A different study was published in 2005 in the Personality and Social Psychology Bulletin that looked at No. 1: a meta-analysis of surveys of regrets, and No. 2: the regrets of college students. The purpose of the study was to determine which domains in our life produce the greatest potential for regret. However, we can also use this data to see how regret changes over time; we can see how the regrets of a college student might change after they graduate (hopefully) and enter into the “general population.”

For the meta-analysis, nine published journal articles were examined, which contained a total of 11 data sets. All together, these data sets contained the input of 3,041 respondents, who provided a total of 4,054 distinct regrets. That is a lot of regret.

These 4,054 distinct regrets were then categorized into one of 12 “life domains.” The 12 domains included:

  1. Career: jobs, employment and earning a living
  2. Community: volunteer work and political activism
  3. Education: school, studying and getting good grades
  4. Parenting: interactions with offspring
  5. Family: interactions with parents and siblings
  6. Finance: decisions about money
  7. Friends: interactions with close others
  8. Health: exercise, diet and avoiding or treating illness
  9. Leisure: sports, recreation and hobbies
  10. Romance: love, sex, dating and marriage
  11. Spirituality: religion, philosophy and the meaning of life
  12. Self: improving oneself in terms of abilities and attitudes, behaviors

For the college students, a total of 34 undergraduate respondents (yes, 34; a disappointingly small sample size that I am going to overlook because I want to use the study for this column) described one, vivid regret from their college experience. These respondents were then asked to categorize their regret into one of the 12 life domains.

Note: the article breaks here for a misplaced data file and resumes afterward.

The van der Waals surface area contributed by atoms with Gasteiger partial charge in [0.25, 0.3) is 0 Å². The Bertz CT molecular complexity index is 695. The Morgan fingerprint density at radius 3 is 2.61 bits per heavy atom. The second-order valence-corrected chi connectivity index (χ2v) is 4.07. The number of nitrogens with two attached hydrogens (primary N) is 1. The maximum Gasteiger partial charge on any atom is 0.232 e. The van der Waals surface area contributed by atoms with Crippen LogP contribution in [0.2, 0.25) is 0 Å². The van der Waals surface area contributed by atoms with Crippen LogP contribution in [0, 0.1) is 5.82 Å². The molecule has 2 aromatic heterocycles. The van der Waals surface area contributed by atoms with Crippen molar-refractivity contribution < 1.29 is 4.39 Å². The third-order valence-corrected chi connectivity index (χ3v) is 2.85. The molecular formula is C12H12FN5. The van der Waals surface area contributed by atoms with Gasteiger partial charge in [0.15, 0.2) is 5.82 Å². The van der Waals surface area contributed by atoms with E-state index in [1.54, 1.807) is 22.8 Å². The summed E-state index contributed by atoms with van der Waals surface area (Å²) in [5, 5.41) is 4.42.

The five life domains with the most regrets, based on proportion of regrets, for college students and the general population are depicted in the chart above.

College Students

Meta-analysis (General Population)

Rank

Life Domain

Proportion (%)

Rank

Life Domain

Proportion (%)

1

Romance

26.7

1

Education

32.2

2

Friends

20.3

2

Career

22.3

3

Education

16.7

3

Romance

14.8

4

Leisure

10.0

4

Parenting

10.2

5

Self

10.0

5

Self

5.5

People continue to experience regrets in the life domains of education, romance and self after exiting college and entering into the general population; however, the friend and leisure regrets from college are replaced by career and parenting regrets.

Interestingly, while people experience the second-most regrets with friends while in college, that same life domain falls to 11th in the general population.

Not surprising, parenting was dead last (12th) for college students, while rising to fourth in the general population.

Again, from an emotionless, rational perspective, knowing which life domains people experience the most regret in can help us figure out which domains we should focus our actions on (remember, no inaction regrets). As you graduate, leave Cal Poly and enter into the general population, be ready to make new choices involving your career and (maybe even) parenting, realizing that these two domains might soon take on the same importance you once placed on friends and leisure while in college.